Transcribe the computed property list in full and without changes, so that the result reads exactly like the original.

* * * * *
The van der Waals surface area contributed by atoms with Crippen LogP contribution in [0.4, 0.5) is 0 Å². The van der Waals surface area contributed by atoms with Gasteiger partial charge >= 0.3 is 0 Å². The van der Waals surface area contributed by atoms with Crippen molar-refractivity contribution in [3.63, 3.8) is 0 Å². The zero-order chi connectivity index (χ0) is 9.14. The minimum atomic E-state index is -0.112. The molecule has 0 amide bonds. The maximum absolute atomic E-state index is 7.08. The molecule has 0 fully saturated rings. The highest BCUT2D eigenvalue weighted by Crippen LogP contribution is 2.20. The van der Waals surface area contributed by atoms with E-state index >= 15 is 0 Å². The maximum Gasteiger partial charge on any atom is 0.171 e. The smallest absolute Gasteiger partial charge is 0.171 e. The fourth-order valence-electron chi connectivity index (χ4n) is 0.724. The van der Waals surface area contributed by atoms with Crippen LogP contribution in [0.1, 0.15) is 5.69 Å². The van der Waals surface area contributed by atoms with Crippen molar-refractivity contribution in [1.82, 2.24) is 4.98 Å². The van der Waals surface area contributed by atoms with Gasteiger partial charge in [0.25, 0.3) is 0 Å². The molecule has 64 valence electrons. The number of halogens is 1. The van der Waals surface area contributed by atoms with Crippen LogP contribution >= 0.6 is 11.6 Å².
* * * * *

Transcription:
The van der Waals surface area contributed by atoms with Crippen LogP contribution in [0.4, 0.5) is 0 Å². The van der Waals surface area contributed by atoms with Gasteiger partial charge >= 0.3 is 0 Å². The van der Waals surface area contributed by atoms with Crippen molar-refractivity contribution in [3.63, 3.8) is 0 Å². The zero-order chi connectivity index (χ0) is 9.14. The minimum atomic E-state index is -0.112. The molecule has 0 amide bonds. The maximum absolute atomic E-state index is 7.08. The molecule has 0 fully saturated rings. The highest BCUT2D eigenvalue weighted by Crippen LogP contribution is 2.20. The van der Waals surface area contributed by atoms with E-state index >= 15 is 0 Å². The maximum Gasteiger partial charge on any atom is 0.171 e. The smallest absolute Gasteiger partial charge is 0.171 e. The fourth-order valence-electron chi connectivity index (χ4n) is 0.724. The van der Waals surface area contributed by atoms with Crippen LogP contribution in [0.1, 0.15) is 5.69 Å². The van der Waals surface area contributed by atoms with Crippen molar-refractivity contribution in [1.82, 2.24) is 4.98 Å². The van der Waals surface area contributed by atoms with Gasteiger partial charge in [0.25, 0.3) is 0 Å². The molecule has 64 valence electrons. The number of halogens is 1. The van der Waals surface area contributed by atoms with Crippen LogP contribution >= 0.6 is 11.6 Å².